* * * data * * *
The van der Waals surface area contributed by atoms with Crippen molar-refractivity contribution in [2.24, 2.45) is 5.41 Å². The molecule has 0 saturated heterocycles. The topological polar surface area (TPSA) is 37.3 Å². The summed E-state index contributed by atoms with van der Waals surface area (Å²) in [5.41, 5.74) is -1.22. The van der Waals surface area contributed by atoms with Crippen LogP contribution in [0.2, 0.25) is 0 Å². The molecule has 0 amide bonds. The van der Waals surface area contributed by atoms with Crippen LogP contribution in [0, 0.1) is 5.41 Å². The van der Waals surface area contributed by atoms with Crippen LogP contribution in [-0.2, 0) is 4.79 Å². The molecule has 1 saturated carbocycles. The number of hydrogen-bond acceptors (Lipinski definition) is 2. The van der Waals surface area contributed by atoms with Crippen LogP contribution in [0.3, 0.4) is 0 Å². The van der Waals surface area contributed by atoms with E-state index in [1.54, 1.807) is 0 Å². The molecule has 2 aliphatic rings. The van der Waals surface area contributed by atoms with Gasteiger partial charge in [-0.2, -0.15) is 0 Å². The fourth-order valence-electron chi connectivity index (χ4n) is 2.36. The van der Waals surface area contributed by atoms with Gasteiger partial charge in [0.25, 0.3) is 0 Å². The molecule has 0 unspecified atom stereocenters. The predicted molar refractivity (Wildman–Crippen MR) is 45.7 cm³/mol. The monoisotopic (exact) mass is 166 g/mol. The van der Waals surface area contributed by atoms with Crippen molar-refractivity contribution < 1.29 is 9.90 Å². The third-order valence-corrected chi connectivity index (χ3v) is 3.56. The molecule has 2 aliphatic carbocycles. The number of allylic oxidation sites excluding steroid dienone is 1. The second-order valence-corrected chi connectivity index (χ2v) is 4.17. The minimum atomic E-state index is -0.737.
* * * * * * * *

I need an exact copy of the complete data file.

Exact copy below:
The van der Waals surface area contributed by atoms with Crippen molar-refractivity contribution in [2.24, 2.45) is 5.41 Å². The molecule has 0 saturated heterocycles. The topological polar surface area (TPSA) is 37.3 Å². The summed E-state index contributed by atoms with van der Waals surface area (Å²) in [5.41, 5.74) is -1.22. The van der Waals surface area contributed by atoms with Crippen LogP contribution in [0.2, 0.25) is 0 Å². The molecule has 0 amide bonds. The van der Waals surface area contributed by atoms with Crippen LogP contribution in [0, 0.1) is 5.41 Å². The van der Waals surface area contributed by atoms with Crippen LogP contribution in [-0.2, 0) is 4.79 Å². The molecule has 1 saturated carbocycles. The number of hydrogen-bond acceptors (Lipinski definition) is 2. The van der Waals surface area contributed by atoms with Crippen LogP contribution in [0.3, 0.4) is 0 Å². The van der Waals surface area contributed by atoms with E-state index in [1.54, 1.807) is 0 Å². The molecule has 2 aliphatic rings. The van der Waals surface area contributed by atoms with Gasteiger partial charge in [-0.2, -0.15) is 0 Å². The fourth-order valence-electron chi connectivity index (χ4n) is 2.36. The van der Waals surface area contributed by atoms with Gasteiger partial charge in [0.25, 0.3) is 0 Å². The molecule has 0 unspecified atom stereocenters. The predicted molar refractivity (Wildman–Crippen MR) is 45.7 cm³/mol. The monoisotopic (exact) mass is 166 g/mol. The van der Waals surface area contributed by atoms with Crippen molar-refractivity contribution < 1.29 is 9.90 Å². The third-order valence-corrected chi connectivity index (χ3v) is 3.56. The molecule has 2 aliphatic carbocycles. The number of allylic oxidation sites excluding steroid dienone is 1. The second-order valence-corrected chi connectivity index (χ2v) is 4.17. The minimum atomic E-state index is -0.737.